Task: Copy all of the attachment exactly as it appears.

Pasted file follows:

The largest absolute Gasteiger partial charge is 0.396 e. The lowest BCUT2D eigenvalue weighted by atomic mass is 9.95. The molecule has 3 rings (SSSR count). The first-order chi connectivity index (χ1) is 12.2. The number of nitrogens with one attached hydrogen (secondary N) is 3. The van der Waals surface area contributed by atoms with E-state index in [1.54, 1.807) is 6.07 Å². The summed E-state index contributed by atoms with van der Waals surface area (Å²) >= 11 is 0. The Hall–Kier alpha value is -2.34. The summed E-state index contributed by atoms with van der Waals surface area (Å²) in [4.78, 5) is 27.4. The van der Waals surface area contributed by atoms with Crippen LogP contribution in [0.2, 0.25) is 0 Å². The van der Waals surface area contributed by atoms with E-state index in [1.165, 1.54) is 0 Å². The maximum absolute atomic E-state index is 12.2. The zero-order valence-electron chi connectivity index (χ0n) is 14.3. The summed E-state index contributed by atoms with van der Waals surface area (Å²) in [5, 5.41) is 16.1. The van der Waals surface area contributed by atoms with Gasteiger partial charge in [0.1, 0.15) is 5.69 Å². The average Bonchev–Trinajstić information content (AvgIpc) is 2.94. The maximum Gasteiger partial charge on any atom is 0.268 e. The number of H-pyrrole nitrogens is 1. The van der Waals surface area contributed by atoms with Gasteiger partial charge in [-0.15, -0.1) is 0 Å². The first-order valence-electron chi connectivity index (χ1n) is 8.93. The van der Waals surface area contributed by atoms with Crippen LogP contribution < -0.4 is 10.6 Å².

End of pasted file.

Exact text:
The largest absolute Gasteiger partial charge is 0.396 e. The lowest BCUT2D eigenvalue weighted by atomic mass is 9.95. The molecule has 3 rings (SSSR count). The first-order chi connectivity index (χ1) is 12.2. The number of nitrogens with one attached hydrogen (secondary N) is 3. The van der Waals surface area contributed by atoms with E-state index in [1.54, 1.807) is 6.07 Å². The summed E-state index contributed by atoms with van der Waals surface area (Å²) >= 11 is 0. The Hall–Kier alpha value is -2.34. The summed E-state index contributed by atoms with van der Waals surface area (Å²) in [4.78, 5) is 27.4. The van der Waals surface area contributed by atoms with Crippen LogP contribution in [0.2, 0.25) is 0 Å². The van der Waals surface area contributed by atoms with E-state index in [1.165, 1.54) is 0 Å². The maximum absolute atomic E-state index is 12.2. The zero-order valence-electron chi connectivity index (χ0n) is 14.3. The summed E-state index contributed by atoms with van der Waals surface area (Å²) in [5, 5.41) is 16.1. The van der Waals surface area contributed by atoms with Gasteiger partial charge in [0.1, 0.15) is 5.69 Å². The average Bonchev–Trinajstić information content (AvgIpc) is 2.94. The maximum Gasteiger partial charge on any atom is 0.268 e. The number of H-pyrrole nitrogens is 1. The van der Waals surface area contributed by atoms with Gasteiger partial charge in [-0.15, -0.1) is 0 Å². The first-order valence-electron chi connectivity index (χ1n) is 8.93. The van der Waals surface area contributed by atoms with Crippen LogP contribution < -0.4 is 10.6 Å².